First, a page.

A small group of us Canadians travelled together to Oregon State University for the first Pacific Northwest Pollinator Symposium in February, 2019, and everyone in the conference was sorted into regional groupings to discuss things that they had been working on and things that needed more investment into the future. The Canadian table was a small group representing a pretty large area, given that the rest of the groups were each for smaller regions within the United States. We were few but held a variety of perspectives… scientists, artists, and enthusiasts with a vision of how far behind we were compared to the US in a lot of different respects, particularly when learning about the land grant universities’ approach to public liaising through a diverse set of extension programs. We were a small but mighty group of friends with divergent backgrounds and a vision of marrying the seemingly disparate worlds of art and biology to connect with people who love native bees and plants throughout the province. jasna had already been tending that beautiful connection in her work for many years prior to that initial societal spark.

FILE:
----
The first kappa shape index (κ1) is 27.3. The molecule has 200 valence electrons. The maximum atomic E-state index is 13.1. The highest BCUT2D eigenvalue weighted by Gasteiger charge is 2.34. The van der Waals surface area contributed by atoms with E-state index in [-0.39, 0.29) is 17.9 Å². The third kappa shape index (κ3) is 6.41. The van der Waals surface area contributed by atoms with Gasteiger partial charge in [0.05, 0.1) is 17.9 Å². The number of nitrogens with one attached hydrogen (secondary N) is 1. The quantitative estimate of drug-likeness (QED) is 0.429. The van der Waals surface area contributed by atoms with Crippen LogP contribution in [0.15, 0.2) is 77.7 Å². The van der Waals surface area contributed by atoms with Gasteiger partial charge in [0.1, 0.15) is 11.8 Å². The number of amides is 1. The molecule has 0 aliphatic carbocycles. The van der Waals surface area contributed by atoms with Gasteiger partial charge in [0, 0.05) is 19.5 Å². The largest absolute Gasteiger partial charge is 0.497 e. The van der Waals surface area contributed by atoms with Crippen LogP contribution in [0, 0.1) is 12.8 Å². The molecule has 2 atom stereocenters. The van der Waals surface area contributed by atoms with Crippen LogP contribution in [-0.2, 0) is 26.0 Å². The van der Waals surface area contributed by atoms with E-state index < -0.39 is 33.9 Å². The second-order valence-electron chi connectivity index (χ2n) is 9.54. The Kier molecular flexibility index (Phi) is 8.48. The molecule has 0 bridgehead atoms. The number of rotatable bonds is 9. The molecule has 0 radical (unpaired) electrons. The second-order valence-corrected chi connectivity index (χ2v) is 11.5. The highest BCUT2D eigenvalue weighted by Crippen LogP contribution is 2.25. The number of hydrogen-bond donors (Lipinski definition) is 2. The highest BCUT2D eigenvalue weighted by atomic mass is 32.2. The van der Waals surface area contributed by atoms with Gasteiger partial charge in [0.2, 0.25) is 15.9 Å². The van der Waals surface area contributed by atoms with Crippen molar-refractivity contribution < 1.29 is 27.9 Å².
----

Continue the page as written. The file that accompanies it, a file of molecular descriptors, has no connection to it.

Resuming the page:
Photos 1-4: Lori Weidenhammer, Photos 5-6: Lincoln Best